In sand it offers the extra resistance to the sand grub you get that noramlly pulls the handelbars and you around.
From my observations of Kevins bike at the auction yard and the brake disc rotor touching the pivot bolt on the swing arm there may be more to Kevins last accident than just sand and technique.
I am concerned when I hear people say power on when you hit sand. To me it is more of read the road and spot the soft stuff early, set yourself at a speed you think you can ride the bike through it at and then feather the throttle on to maintin momentum as the soft stuff tries to drag the speed off, it is a balancing act of momentum, power, balance and steering control.
A steering damper will not solve problems caused by stupidity, however it will assist when commensense is applied with experince.
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Re: Steering Dampers

Postby Richard Hughes » Wed May 05, 2010 3:00 pm

Ben800GS wrote:This thread is an example of why a ‘novice’ dirt rider (and I mean that in the best possible way) should be reluctant to blindly accept advice from hackers like us, or should I say “some of us” in case there’s a professional amongst us? The various opinions seem to conflict with each other and can be confusing, but taken in the right context, they’re all correct:

By design, the 1200GS (I had one before I saw the light) has a fair amount of weight on the front wheel and Richard (who rides a 1200) is correct in suggesting that speeding up (thereby decreasing the front wheel weight) helps steady the wobbles. This is the case with many (probably most) other bikes, but…
By design the 800GS has a very light front wheel (maybe too light when carrying luggage) and Peter (who had an 800) is correct in suggesting that keeping your weight well forward (thereby increasing the weight on the front wheel) helps steady the wobbles (I found that slowing down very gently has a similar effect).
As Pete says, this applies to "reasonable dirt roads" - soft surfaces like sand are a different story altogether...
So, depending on your bike, load, luggage setup, tire pressures, road/track conditions or whatever, you may need to either speed up or slow down to settle the wobbles on dirt roads - no magic formula...

Shane is correct in suggesting that 'learning' with aids such as a steering dampener dilutes your exposure and limits your ability to grow your skills and familiarity (I would also add ABS, ASC, ESA, linked brakes and Telelever front suspension to this list), but…
Kevin is also correct in suggesting that, if you happen to be a “bad worker” or “the nut on the handle bars” (as Richard harshly implies he is) you need all the help you can get, which may include a steering dampener. I haven’t met a man with more perseverance than Kev - he chose to jump in the deep end (no dampener) and he’s not riding any more...
So, it may be best to learn with a dampener...or maybe not?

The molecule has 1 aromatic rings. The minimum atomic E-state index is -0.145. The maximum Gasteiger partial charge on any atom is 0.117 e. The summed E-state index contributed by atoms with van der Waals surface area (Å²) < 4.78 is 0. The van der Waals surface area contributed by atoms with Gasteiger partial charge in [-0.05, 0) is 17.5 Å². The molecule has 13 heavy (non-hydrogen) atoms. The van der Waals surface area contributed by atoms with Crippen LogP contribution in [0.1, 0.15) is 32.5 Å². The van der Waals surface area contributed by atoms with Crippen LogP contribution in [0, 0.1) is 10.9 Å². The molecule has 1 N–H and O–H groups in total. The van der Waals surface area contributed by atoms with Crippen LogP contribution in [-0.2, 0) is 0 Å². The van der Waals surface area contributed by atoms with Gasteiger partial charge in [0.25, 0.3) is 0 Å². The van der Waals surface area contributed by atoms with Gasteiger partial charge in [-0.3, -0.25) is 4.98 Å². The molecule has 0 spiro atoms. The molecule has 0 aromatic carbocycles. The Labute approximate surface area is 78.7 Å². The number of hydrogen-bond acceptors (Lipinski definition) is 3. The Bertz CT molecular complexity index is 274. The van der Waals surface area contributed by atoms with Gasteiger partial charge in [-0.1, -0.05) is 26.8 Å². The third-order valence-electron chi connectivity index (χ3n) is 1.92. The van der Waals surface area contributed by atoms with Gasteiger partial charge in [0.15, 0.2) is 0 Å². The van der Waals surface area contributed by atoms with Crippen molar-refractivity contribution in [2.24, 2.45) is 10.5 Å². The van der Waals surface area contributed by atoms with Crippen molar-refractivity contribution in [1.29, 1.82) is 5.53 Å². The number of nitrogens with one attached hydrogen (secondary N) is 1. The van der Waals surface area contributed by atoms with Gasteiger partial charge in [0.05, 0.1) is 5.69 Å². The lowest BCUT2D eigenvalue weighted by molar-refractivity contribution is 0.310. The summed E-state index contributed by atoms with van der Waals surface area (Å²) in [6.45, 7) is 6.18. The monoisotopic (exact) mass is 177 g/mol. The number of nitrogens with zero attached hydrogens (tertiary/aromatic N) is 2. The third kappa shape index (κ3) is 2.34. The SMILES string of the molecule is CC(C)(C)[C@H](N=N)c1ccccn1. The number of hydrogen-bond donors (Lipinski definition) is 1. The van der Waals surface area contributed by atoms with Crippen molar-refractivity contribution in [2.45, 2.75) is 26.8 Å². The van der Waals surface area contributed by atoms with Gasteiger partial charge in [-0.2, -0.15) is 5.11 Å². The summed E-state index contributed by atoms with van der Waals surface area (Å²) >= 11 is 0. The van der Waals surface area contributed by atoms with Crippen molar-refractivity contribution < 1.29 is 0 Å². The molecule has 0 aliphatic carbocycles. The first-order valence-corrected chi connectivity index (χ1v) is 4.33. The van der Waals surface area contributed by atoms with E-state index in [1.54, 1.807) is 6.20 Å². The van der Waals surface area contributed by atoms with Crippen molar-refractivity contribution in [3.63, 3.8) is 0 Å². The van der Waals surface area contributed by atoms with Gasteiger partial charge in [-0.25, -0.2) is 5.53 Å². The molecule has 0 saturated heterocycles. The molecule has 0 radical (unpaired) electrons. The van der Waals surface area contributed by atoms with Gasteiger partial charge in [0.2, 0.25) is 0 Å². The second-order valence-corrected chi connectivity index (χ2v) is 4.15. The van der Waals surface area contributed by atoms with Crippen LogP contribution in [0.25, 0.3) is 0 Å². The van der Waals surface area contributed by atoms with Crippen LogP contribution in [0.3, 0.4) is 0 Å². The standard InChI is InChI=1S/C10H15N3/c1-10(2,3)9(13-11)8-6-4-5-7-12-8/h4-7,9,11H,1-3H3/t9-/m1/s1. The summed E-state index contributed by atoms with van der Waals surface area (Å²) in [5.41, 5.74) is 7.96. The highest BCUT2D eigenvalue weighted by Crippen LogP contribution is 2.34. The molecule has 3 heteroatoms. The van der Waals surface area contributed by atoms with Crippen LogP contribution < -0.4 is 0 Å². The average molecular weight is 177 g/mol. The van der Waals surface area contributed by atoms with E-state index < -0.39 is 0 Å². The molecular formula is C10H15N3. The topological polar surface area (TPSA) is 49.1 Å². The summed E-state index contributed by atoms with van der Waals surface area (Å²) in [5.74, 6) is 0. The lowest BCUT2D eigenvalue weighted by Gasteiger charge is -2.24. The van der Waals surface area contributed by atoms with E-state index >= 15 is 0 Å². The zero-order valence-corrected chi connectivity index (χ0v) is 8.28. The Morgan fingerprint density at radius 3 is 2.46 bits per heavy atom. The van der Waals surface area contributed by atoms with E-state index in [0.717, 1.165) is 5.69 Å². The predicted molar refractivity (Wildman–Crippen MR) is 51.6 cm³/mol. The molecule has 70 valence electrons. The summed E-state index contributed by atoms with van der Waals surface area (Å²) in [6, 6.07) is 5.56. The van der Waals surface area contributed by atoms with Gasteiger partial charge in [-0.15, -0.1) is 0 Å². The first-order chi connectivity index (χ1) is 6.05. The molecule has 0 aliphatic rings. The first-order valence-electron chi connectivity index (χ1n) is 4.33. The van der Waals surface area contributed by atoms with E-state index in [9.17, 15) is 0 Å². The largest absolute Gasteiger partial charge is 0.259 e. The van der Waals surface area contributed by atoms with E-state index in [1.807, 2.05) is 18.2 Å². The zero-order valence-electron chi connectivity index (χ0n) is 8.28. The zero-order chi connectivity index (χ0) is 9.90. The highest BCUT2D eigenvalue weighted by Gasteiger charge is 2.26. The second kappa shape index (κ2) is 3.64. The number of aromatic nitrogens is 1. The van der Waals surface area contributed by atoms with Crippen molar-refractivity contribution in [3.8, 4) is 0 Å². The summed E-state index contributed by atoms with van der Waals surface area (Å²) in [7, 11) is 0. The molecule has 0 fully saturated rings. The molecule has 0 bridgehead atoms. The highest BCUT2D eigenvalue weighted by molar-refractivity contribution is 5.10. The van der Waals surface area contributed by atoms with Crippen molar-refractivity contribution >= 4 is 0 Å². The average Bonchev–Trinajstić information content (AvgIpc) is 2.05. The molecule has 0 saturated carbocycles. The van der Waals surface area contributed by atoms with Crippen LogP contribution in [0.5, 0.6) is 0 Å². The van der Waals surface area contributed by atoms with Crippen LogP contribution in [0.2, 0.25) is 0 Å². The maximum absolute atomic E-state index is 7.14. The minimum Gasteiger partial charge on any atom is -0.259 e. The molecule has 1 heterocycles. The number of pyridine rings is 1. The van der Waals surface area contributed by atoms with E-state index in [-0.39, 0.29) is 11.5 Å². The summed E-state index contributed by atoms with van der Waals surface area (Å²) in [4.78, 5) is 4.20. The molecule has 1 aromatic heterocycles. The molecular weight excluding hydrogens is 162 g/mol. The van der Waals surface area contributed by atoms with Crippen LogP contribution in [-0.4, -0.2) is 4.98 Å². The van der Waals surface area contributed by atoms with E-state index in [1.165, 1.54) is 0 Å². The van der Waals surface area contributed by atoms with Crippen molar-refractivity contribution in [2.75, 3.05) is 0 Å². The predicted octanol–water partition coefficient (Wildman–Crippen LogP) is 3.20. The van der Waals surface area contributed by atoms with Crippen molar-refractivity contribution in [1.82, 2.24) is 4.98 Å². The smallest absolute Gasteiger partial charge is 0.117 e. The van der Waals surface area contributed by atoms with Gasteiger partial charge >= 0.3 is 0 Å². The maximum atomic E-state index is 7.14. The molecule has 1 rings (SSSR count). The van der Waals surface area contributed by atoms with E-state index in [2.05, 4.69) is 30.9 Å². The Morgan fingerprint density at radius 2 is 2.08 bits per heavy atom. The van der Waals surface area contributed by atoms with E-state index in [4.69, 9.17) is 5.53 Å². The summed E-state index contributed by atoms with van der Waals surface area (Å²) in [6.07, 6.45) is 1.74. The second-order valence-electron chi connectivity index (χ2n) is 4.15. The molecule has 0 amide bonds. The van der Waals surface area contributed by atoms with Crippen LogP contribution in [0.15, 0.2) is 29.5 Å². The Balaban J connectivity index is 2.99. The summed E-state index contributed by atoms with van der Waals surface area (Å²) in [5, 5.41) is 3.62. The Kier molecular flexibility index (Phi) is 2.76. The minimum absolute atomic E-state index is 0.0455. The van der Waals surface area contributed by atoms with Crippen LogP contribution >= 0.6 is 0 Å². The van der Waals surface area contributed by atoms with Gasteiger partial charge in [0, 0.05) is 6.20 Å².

Shane hits the nail on the head with his warning that the opinion of others may have less relevance to you as they have different bikes, backgrounds, preferences, experiences, skills and ability.
Some have a natural 'feel-for-the-machine' and a better sense of balance, and can get away without aids that others may want or need - what works for others, may not work for you…

In my view the way to go is to familiarise yourself with ‘generally accepted’ off-road riding principles (tips/advice from us hackers and videos/books such as the one by Robert Wicks) but don’t take it as gospel.
Then, in Shane’s words, “many, many hours of riding/practice in those conditions” will reveal what works for you and your bike – get a 'feel' for it AND HAVE FUN WHILE YOU’RE DOING IT!

I believe you've made the right decision to get a dampener - it has a more profound effect on the handling ability of my F800GS (particularly when carrying luggage and at speed) than what I've experienced on any other bike.


Ben, spoke to Kev, he took the (Harsh) comment as a joke, the way it was meant.
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Re: Steering Dampers

Postby bully1 » Thu May 06, 2010 6:52 am

I will be putting my Ralle-moto damper on at the tuning day, mechanics and onlookers welcome. It doesn't look too hard, but it is a GS afterall.
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Re: Steering Dampers

Postby bully1 » Sun May 16, 2010 8:12 pm

well it didn't all go as planned and the steering damper wasn't put on, the GS is still in pieces in the shed with the top triple tree needing the bearing pressed out so the new one can be put in. This will be done on monday and then the re-assembly will take place.

The major problem seems to be some rust and corrosion around the top of the bearing, Anthony, Alan and others tried to make a home made press but to no avail. I've since picked up a 21mm ring spanner which will make re-assembly much easier, the other problem was the front ESA cannister in the way, which was a pain to remove ( needed little hands), it prevented the socket and extensions reaching the 21mm nut on the bottom of the triple tree,hopefully the spanner will fix that up. I've replaced all that gear today (ESA) to speed up re-assembly once I get the parts back Monday/Tuesday.

Should all be back together within an hour once I get the parts back, with a press on hand the job would be fairly straight forward on a standard 1200. After doing some comparisons with the standard handle bar set up it will raise the bar position by 18mm and move the bars back to the rider by 10mm, not forgetting that the '08 has the reversible handlebar risers. I'll let you all know what difference it makes after I give it a test run next weekend.
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Re: Steering Dampers

Postby bully1 » Tue May 18, 2010 8:24 pm

well it's all back together, just over an hour on the PIg tonight and she's all go once again,I'm going to take it for a trial on Sunday ( after coffee), probably just a quick squirt up Ashendon rd through to jarrahdale if anyone wants to join me.
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Re: Steering Dampers

Postby bmwlefty » Tue May 25, 2010 6:48 pm

If ya can't get hold of a Damper, will a handful of scones do the trick?
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Re: Steering Dampers

Postby bully1 » Fri May 28, 2010 7:46 pm

Scones will be alright so long as they are warm and you have strawberry jam and cream. :mrgreen:






When are you picking up the 1200LT ?????? will the speed limiter let you buy it yet Lefty??